Distinguishing Ash from Other Common Trees (E2892)DOWNLOAD
February 9, 2016 - Author: Diane Brown-Rytlewski
Identifying ash trees
Due to the recent discovery of the emerald ash borer (EAB) in Michigan, it is important to be able to recognize and identify ash trees. To date, emerald ash borer has only been found on ash trees (see page 4). Not sure if your tree is an ash? This simple key is intended to help you distinguish between some common deciduous landscape trees frequently confused with ash, including: elm, boxelder, mountainash, walnut and hickory.
Using the identification key
Begin at number 1 on the key and choose (a) or (b). Then proceed to the number listed in italics at the end of your choice. This number will give you a new set of choices. Continue this way through the key. We have listed enough characteristics to help you determine whether or not your tree is an ash. If it doesn’t match the characteristics in the key, relax; it most likely isn’t an ash. If you don’t want to use the key, tree ID photos are on pages 2-4.
If you are still curious about what kind of trees you have, consult Extension Bulletin E-2332, “Identifying Trees of Michigan,” or a good field guide such as: “The Tree Identification Book,” by George W.D. Symonds; “Tree Finder: A Manual for the Identification of Trees by Their Leaves,” by May T. Watts; or “A Field Guide to Trees and Shrubs” by George A. Petrides. There are many other good guides available; these are mentioned only as examples.
1. a) Branches alternate (Fig. 1) – go to 2
b) Branches opposite (Fig. 2) – go to 4
2. a) Simple leaves, with irregular leaf base and toothed edge (Fig. 3). See elm, page 2.
b) Compound leaves (Fig. 4), with 9 to 15 leaflets, finely toothed around edge of leaf – go to 3
c) Compound leaves, 5 to 7 leaflets – go to 3c
3. a) Cut open twig lengthwise. Chambered pith (Fig. 6). See black walnut, page 3.
b) If pith is not chambered, but has white flowers in May, orange or red berries in fall. See mountainash, page 3.
c) If pith is not chambered, but has three leaflets at end of leaf larger than the rest. See hickory, page 2.
4. a) Compound leaves, 5 to 9 leaflets, smooth or finely toothed around outer edge. See ash, page 4.
b) Compound leaves, 3 to 5 leaflets, few coarse teeth or none, end leaflet pointed (Fig. 5). See boxelder, page 4.
• Alternate – leaves/branches that are staggered or not directly across from each other, Fig 1.
• Opposite – leaves/branches that are directly across from each other, Fig. 2.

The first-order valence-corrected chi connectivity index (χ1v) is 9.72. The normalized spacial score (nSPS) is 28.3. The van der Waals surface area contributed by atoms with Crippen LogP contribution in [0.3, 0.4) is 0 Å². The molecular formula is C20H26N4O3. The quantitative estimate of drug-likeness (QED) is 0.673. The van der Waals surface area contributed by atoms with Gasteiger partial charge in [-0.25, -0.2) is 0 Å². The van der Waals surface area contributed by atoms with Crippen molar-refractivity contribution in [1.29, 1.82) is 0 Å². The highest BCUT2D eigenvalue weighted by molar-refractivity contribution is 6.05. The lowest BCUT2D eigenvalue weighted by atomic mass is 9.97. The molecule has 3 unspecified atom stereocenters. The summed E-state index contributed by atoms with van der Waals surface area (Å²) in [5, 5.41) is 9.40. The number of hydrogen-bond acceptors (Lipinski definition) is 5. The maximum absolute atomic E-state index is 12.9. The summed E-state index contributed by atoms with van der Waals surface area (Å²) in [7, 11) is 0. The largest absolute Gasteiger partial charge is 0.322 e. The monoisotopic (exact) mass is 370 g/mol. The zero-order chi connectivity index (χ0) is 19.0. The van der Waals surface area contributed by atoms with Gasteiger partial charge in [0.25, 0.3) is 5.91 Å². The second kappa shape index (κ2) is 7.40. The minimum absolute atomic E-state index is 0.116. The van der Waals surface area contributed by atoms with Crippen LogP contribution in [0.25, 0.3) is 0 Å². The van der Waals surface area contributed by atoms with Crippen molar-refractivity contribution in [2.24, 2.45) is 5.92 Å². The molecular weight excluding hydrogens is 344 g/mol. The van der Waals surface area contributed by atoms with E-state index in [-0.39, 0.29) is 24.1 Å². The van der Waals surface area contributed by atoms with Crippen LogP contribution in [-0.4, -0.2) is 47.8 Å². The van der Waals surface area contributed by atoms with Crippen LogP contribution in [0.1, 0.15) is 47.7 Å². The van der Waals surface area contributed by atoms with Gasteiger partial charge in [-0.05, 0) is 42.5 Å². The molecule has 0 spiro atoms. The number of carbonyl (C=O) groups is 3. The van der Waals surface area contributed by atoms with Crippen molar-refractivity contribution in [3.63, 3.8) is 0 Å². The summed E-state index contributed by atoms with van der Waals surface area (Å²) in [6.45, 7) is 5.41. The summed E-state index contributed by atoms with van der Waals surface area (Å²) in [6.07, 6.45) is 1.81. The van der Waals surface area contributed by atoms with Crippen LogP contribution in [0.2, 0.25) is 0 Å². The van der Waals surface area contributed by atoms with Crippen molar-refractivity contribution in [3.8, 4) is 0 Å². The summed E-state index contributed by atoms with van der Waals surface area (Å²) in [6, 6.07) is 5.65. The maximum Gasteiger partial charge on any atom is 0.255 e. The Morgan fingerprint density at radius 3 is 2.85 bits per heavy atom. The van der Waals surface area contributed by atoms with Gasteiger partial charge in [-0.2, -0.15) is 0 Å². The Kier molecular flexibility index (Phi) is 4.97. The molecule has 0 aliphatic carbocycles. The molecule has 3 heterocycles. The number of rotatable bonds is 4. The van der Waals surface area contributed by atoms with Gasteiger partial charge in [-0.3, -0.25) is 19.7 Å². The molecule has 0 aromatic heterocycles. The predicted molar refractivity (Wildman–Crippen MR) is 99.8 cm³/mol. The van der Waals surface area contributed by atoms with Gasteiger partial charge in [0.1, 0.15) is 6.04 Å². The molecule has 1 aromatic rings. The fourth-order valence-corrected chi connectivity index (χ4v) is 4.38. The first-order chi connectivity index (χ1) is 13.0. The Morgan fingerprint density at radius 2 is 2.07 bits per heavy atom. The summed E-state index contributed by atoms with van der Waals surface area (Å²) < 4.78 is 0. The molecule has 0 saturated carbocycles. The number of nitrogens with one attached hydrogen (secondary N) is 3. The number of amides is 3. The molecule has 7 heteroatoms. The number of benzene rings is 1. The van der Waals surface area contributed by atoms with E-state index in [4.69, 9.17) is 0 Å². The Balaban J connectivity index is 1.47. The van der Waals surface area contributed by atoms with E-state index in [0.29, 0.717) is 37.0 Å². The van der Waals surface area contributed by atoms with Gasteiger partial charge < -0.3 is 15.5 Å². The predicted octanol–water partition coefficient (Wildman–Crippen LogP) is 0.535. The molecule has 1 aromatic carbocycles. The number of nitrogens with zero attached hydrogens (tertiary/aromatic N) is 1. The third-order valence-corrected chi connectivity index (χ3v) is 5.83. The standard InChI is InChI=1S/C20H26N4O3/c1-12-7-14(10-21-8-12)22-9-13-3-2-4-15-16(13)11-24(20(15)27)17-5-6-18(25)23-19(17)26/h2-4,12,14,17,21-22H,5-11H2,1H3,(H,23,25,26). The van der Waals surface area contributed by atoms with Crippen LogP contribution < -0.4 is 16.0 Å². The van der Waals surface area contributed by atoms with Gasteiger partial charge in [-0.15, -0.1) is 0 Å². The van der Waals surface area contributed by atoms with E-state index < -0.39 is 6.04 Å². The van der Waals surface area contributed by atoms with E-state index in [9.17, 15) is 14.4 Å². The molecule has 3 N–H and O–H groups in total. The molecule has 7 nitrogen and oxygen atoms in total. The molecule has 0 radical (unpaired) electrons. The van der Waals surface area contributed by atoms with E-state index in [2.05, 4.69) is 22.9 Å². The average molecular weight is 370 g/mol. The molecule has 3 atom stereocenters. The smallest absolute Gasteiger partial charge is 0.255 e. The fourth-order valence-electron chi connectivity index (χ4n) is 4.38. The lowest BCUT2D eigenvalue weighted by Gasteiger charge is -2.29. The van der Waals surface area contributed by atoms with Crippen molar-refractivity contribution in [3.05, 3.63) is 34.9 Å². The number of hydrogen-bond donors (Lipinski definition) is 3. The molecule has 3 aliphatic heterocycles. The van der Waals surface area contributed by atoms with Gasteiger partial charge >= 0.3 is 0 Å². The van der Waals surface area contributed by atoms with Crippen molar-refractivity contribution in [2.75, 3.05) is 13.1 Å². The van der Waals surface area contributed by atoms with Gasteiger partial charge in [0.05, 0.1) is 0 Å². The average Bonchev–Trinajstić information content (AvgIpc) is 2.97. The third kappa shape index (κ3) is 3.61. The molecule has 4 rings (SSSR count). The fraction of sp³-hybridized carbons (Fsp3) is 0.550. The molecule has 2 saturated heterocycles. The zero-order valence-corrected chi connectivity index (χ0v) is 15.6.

• Simple – a single leaf blade joined by its stalk to a woody stem, Fig 3.
• Compound – a leaf with more than one leaflet. All leaflets attached to a single leafstem, Fig. 4-5.
Elm, Ulmus spp.
Branches and buds are alternate and leaf bases are unequal. The leaves are simple, serrate (toothed) and 3 to 6 inches long and 1 to 3 inches wide (American elm) or 3/4 to 3 inches long and 1/3 to 1 inch wide (Siberian elm). The fruit is a winged seed.
Hickory, Carya spp.
Shagbark hickory has distinctive bark – long, loose, shaggy strips. Leaves are compound, 8 to 14 inches long with 5 to 7 leaflets. The three terminal leaflets are larger than the other leaflets. Other similar species (not shown) include bitternut, pignut and mockernut, which have similar leaves and fruits although leaf size will vary. They do not have distinctive shaggy bark. These trees are seldom planted in landscapes, but are native, and may be found growing in woods. Fruits are hardshelled light brown nuts, in a green husk that splits into four parts.
Black walnut, Juglans nigra
Branches and buds are alternate. Leaves are compound, 15 to 24 inches long, with 9 to 15 leaflets/leaf. Crushed leaflets and stems have a distinct odor – similar to turpentine. Twigs, split lengthwise, have chambered pith. Fruit is a large dark brown nut inside a green husk.
European mountainash, Sorbus aucuparia
Leaves are compound, 5 to 9 inches long with 9 to 15 leaflets per leaf. Leaflets are a toothed, rounded oval shape. Flowers are five-petaled, white and similar to cherry or apple blossoms but in clusters. Fruits are fleshy, red-orange berries in clusters – they are found in the fall.
Ash, Fraxinus spp.
Branches and buds are opposite with a single bud at the end of the branch (terminal bud). Twigs are gray to brown and do not have a waxy coating. Leaves are compound, 8 to 12 inches long, 5 to 9 leaflets/leaf. Leaves may be finely toothed or have smooth edges. The most common ash trees planted in the landscape are white ash (Fraxinus americana) and green ash (Fraxinus pennsylvanica). Other native ash trees less commonly found include black ash (Fraxinus nigra) and blue ash (Fraxinus quadangulata) (not shown). Black ash has 7 to 11 leaflets and is found in wet woods; blue ash has 7 to 11 leaflets and distinctive 4-angled corky wings on the stem. White ash buds are paired with a leaf scar beneath the bud that looks like the letter “C” turned on its side. Green ash buds are paired with a leaf scar beneath the bud that looks like the letter “D” turned on its side (like a smile). Individual fruits are shaped like single wings and occur in clusters; many ash cultivars are seedless.
Boxelder, Acer negundo
Boxelder is sometimes called ash-leafed maple. The twigs and buds are opposite; with a single bud on the end of the twig (terminal bud). Twigs are green to purplish brown, and often have a waxy white coating that can be rubbed off the Boxelder, Acer negundo stem. Leaf scars beneath the buds are narrow, and join in a point. Leaves are compound, 4 to 10 inches long, with 3 to 5 leaflets/leaf. Leaves may have a few coarse teeth, or none. The end leaflet is sharply pointed. Fruit is a paired winged seed, occurring in clusters.